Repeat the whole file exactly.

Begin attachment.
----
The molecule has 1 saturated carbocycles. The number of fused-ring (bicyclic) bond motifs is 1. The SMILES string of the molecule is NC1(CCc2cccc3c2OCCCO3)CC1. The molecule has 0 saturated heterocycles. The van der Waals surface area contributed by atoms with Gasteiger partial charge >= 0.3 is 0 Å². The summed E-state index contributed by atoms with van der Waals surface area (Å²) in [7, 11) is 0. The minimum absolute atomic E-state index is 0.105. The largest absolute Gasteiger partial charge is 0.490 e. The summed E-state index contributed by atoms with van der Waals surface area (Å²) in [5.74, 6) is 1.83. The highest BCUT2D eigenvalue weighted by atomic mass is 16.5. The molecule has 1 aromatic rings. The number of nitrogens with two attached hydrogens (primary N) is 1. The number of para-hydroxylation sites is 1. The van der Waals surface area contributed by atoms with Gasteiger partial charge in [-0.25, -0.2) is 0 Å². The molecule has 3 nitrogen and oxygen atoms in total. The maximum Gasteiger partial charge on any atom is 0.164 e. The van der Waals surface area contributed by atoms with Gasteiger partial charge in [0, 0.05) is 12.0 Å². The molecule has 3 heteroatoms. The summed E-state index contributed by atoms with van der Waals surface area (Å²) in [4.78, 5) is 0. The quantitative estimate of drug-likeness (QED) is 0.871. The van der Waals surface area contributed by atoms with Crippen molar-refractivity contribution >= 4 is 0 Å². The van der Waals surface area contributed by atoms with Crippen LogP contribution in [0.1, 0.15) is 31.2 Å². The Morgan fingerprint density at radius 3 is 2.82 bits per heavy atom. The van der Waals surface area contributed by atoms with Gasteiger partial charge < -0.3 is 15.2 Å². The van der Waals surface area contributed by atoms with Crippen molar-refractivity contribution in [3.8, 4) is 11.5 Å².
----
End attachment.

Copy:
The molecule has 1 saturated carbocycles. The number of fused-ring (bicyclic) bond motifs is 1. The SMILES string of the molecule is NC1(CCc2cccc3c2OCCCO3)CC1. The molecule has 0 saturated heterocycles. The van der Waals surface area contributed by atoms with Gasteiger partial charge >= 0.3 is 0 Å². The summed E-state index contributed by atoms with van der Waals surface area (Å²) in [7, 11) is 0. The minimum absolute atomic E-state index is 0.105. The largest absolute Gasteiger partial charge is 0.490 e. The summed E-state index contributed by atoms with van der Waals surface area (Å²) in [5.74, 6) is 1.83. The highest BCUT2D eigenvalue weighted by atomic mass is 16.5. The molecule has 1 aromatic rings. The number of nitrogens with two attached hydrogens (primary N) is 1. The number of para-hydroxylation sites is 1. The van der Waals surface area contributed by atoms with Gasteiger partial charge in [-0.25, -0.2) is 0 Å². The molecule has 3 nitrogen and oxygen atoms in total. The maximum Gasteiger partial charge on any atom is 0.164 e. The van der Waals surface area contributed by atoms with Gasteiger partial charge in [0, 0.05) is 12.0 Å². The molecule has 3 heteroatoms. The summed E-state index contributed by atoms with van der Waals surface area (Å²) in [4.78, 5) is 0. The quantitative estimate of drug-likeness (QED) is 0.871. The van der Waals surface area contributed by atoms with Crippen molar-refractivity contribution >= 4 is 0 Å². The van der Waals surface area contributed by atoms with Crippen LogP contribution in [0.1, 0.15) is 31.2 Å². The Morgan fingerprint density at radius 3 is 2.82 bits per heavy atom. The van der Waals surface area contributed by atoms with Gasteiger partial charge < -0.3 is 15.2 Å². The van der Waals surface area contributed by atoms with Crippen molar-refractivity contribution in [3.8, 4) is 11.5 Å².